My goal is to help you never be a perfect patient again. This is your life. You must put yourself first and stop worrying about what the doctor thinks. … The empowered patient is still the same you. It’s you owning your life. This way you can easily and fearlessly choose to walk away rather than submit to medical care that doesn’t make sense to you. When you allow your decisions to come from fear, you put your life in danger. When you are intimidated by doctors, you set yourself up for bad medical care.


Stoking Fear

Our broken health care system has conditioned us to live in constant fear of a deadly disease going undiagnosed. We are conditioned to believe we must listen to the alarmist bullying of doctors who don’t know us or anything specific about our lives. I want to help protect you from becoming a statistic, yet another victim. The tools and information, now yours, that I have gathered over decades of medical practice will enable you to consistently and courageously make choices that are right for you. After all, it’s your life.

No doctor, system, or company owns your life. Doctors, no matter how well-intentioned, can only make recommendations, and the only way to accept those recommendations is if they come from kindness, empathy, and caring—not from arrogance, intimidation, and bullying. It’s your body and your life, but the medical establishment doesn’t care about you as an individual.

All About the Bottom Line

Sadly, to the present system you are simply a moneymaking opportunity, one source of income adding up to the billions of dollars that go to hospitals, big pharmaceuticals, insurance, and medical equipment companies, and — though, as an M.D. I hate to admit this — to some greedy and uncaring doctors. To maintain the hugely profitable industry that health care has become in our country, you, the patient, your family and friends — in fact, our entire society — must exist in a perpetual state of terror and dependency in the search for something wrong. Constantly terrified of missing a cancer, a heart problem, diabetes, Lyme disease, fibromyalgia, or parasitic infestation, we miss living our lives. In our panic to avoid dying, we become moneymakers for the ruthless special interest corporations.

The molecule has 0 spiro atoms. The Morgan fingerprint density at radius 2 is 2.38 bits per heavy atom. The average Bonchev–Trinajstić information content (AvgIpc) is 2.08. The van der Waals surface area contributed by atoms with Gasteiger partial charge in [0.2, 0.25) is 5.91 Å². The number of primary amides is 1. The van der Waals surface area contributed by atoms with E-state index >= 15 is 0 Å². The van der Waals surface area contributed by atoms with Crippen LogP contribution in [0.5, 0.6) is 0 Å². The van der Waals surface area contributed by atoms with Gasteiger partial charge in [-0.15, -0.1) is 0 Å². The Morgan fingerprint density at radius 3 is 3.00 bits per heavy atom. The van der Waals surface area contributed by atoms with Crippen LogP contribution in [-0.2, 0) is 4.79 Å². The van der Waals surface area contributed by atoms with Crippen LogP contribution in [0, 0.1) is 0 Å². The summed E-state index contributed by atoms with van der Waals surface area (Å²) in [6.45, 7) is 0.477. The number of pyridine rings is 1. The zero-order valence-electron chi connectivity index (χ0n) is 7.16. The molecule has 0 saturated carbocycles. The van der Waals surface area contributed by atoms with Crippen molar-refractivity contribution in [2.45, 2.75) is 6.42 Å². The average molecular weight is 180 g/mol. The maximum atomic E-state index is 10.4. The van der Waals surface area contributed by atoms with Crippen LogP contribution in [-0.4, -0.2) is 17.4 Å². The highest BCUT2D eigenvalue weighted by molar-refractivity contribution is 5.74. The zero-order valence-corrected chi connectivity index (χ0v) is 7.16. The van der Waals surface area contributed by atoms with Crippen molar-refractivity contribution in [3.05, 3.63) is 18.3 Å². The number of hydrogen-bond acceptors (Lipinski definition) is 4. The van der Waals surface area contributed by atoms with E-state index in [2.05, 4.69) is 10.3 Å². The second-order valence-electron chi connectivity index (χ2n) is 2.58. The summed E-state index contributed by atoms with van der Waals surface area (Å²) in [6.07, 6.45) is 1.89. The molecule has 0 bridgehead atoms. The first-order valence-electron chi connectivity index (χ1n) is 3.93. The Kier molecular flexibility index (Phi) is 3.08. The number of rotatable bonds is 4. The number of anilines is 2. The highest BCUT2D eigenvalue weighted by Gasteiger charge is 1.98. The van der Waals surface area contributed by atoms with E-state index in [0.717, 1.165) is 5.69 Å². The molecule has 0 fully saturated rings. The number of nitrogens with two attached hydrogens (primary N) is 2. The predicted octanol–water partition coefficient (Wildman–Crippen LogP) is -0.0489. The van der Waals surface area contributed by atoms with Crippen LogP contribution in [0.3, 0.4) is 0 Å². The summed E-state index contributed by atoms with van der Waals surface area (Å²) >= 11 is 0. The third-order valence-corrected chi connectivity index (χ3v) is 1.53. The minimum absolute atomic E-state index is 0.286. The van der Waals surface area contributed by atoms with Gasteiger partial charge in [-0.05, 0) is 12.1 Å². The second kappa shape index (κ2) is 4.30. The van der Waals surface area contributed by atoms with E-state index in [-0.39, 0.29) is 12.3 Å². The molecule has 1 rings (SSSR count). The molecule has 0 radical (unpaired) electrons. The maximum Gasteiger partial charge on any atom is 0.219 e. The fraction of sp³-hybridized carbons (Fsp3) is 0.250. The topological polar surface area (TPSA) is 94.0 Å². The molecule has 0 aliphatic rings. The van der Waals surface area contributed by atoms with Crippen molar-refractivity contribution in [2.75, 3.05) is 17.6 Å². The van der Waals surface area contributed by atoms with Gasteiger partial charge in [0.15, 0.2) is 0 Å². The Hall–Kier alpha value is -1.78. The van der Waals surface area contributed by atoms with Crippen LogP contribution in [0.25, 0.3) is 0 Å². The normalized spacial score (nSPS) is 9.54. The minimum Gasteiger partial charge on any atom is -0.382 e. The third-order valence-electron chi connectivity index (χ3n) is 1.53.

In short, you are the fulcrum of a system you have been led to believe you have no control over. Paradoxically, you are simultaneous the most important and the most irrelevant member of this system. The system that revolves AROUND you is not ABOUT you.

You Deserve Better

On the other hand, to health care professionals who are appalled and deeply saddened by the current situation, you, the patient, are our only reason to be. Not only are you, as a living, breathing human being deserving of compassionate care, you are the only hope to save this deeply flawed healthcare system. Change is a joint responsibility that begins, not just with doctors, medical institutions, or government policy — it begins with you. You must become brave enough to demand that health care become a customer service industry with you as the jewel in the crown. There’s no room for the 'perfect patient' anymore.


Emily Gurnon
Emily Gurnon is the former Senior Content Editor covering health and caregiving for Next Avenue. Her stories include a series of articles on guardianship abuse that was funded by the Journalists in Aging Fellows Program. She previously spent 20 years as an award-winning newspaper reporter in the San Francisco Bay Area and St. Paul. Reach her through her website. Read More